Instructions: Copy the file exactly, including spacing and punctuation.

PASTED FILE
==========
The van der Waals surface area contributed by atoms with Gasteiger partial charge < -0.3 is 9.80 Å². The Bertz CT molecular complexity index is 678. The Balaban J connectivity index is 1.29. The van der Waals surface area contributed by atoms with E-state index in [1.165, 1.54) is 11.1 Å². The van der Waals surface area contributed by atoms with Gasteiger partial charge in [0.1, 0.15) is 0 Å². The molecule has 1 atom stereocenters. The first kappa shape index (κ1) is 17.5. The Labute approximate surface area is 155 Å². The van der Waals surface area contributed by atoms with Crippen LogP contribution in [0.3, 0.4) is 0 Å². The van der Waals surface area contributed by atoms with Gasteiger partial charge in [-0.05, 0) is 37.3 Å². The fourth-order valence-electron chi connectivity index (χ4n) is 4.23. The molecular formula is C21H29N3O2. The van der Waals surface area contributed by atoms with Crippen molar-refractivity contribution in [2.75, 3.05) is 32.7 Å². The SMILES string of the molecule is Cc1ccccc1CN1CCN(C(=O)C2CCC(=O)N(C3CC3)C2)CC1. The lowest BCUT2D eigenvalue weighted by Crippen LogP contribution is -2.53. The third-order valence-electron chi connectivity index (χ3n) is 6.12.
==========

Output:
The van der Waals surface area contributed by atoms with Gasteiger partial charge < -0.3 is 9.80 Å². The Bertz CT molecular complexity index is 678. The Balaban J connectivity index is 1.29. The van der Waals surface area contributed by atoms with E-state index in [1.165, 1.54) is 11.1 Å². The van der Waals surface area contributed by atoms with Gasteiger partial charge in [0.1, 0.15) is 0 Å². The molecule has 1 atom stereocenters. The first kappa shape index (κ1) is 17.5. The Labute approximate surface area is 155 Å². The van der Waals surface area contributed by atoms with Crippen LogP contribution in [0.3, 0.4) is 0 Å². The van der Waals surface area contributed by atoms with Gasteiger partial charge in [-0.05, 0) is 37.3 Å². The fourth-order valence-electron chi connectivity index (χ4n) is 4.23. The molecular formula is C21H29N3O2. The van der Waals surface area contributed by atoms with Crippen molar-refractivity contribution in [2.75, 3.05) is 32.7 Å². The SMILES string of the molecule is Cc1ccccc1CN1CCN(C(=O)C2CCC(=O)N(C3CC3)C2)CC1. The lowest BCUT2D eigenvalue weighted by Crippen LogP contribution is -2.53. The third-order valence-electron chi connectivity index (χ3n) is 6.12.